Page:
The Heart of the Matter

Every ten years you live, your heart pumps enough blood to fill a rocket’s fuel tank. It does this by contracting and relaxing approximately once per second, over and over and over and over again, during every moment you breath. Every cell in your body has constant need both of new oxygen and of waste removal and blood serves both purposes. Your tissues can survive a few minutes without blood but anything more than that and they start to die–your heart can’t take any time off, it has to keep pumping interminably until the minute you die.


Most people know this I suppose. The heart, though, reveals itself to be a miracle to those who study it–no matter how much I learn about it, it continues to unravel its mysteries before me, like a trail’s whose mountain majesty only increases as the trail winds on.

On a visible level, the heart is divided into atria, vetricles, and valves. The atria and ventricles are chambers, each smaller than your fist, that fill with blood and then pump the blood into your lungs and body. The atria have to contract just before the ventricles–their relative contractions can’t be simultaneous, but neither can they be separated by more than a few hundred miliseconds–deviation in either direction is disastrous.

To accomplish this unbelievably delicate balancing act, the heart employs cells of different electrophysiologic properties. The heart contracts because it is stimulated by electricity to do so–the squeeze we see when we open a person’s chest for surgery is a result of current rushing from the top toward the apex (the point at the bottom) of the heart. How, then, do we get the current to pause and allow the atria and ventricles to contract in succession? There is a fibrous ring around the heart’s center which lassoes the current and forces it into a little bundle of cells called the AV node. Once there, the current encounters a special type of cell–different from cells in any other part of the heart–which conducts current, but slowly. In other words, the current sprints from the top of the atria to the bottom of the atria, then encounters the AV node and is told, in essence, that it must slow down–jog, if you will–for a few hundred milliseconds before proceeding to the ventricles. Once it enters the ventricles, it is unleashed and begins to sprint again with abandon.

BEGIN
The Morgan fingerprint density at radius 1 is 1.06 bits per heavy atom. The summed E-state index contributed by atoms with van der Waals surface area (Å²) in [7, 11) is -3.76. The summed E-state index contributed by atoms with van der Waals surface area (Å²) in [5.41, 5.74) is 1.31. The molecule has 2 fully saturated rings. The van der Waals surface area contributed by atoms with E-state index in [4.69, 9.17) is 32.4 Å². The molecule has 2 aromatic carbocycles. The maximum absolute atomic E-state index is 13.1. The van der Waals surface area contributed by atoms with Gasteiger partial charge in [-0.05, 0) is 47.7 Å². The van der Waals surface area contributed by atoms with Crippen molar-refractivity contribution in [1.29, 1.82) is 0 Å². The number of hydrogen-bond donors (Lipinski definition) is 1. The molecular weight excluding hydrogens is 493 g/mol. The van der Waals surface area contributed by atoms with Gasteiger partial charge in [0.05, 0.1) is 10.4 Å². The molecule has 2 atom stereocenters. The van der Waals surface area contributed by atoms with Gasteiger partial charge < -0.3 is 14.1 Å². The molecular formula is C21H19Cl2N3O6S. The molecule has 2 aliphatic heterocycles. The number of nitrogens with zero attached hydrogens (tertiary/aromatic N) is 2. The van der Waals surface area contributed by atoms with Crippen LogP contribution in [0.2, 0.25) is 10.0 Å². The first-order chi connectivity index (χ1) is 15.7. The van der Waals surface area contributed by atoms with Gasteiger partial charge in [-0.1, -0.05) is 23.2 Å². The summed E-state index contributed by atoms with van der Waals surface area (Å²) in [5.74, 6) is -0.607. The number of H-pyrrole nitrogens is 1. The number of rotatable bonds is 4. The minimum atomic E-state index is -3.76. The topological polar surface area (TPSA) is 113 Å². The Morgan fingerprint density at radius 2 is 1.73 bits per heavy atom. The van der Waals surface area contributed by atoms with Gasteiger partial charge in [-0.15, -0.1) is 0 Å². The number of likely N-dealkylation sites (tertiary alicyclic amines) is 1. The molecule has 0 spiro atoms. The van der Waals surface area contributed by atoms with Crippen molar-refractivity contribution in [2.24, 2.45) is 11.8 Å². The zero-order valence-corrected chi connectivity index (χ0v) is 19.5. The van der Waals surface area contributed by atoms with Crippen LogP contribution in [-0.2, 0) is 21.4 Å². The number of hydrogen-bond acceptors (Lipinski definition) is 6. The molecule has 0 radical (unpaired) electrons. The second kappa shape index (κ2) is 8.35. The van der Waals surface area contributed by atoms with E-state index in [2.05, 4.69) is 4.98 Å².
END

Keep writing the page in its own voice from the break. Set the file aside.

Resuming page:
How, then, do we manage to locate such a remarkable group osfslow-conducting cells in the middle of the wall between the atria and the septum? Recall that you and I each began as a single cell. That cell contains all the genetic information necessary to build a human being. That cell contains not only the raw information, though, but also the building instructions. As the cell divides into two, then four, then eight, then sixteen, then thousands, then millions, then billions of cells, each new cell must receive instructions–one cell becomes part of your eye, one becomes part of your liver, one becomes part of a fingernail, and a few select cells become those special slow-conducting cells. Those cells not only must learn to become electricity-conducting cells, to do so they must learn to express a particualr ratio of calcium to potassium channels–this is the property that controls the speed with which they conduct.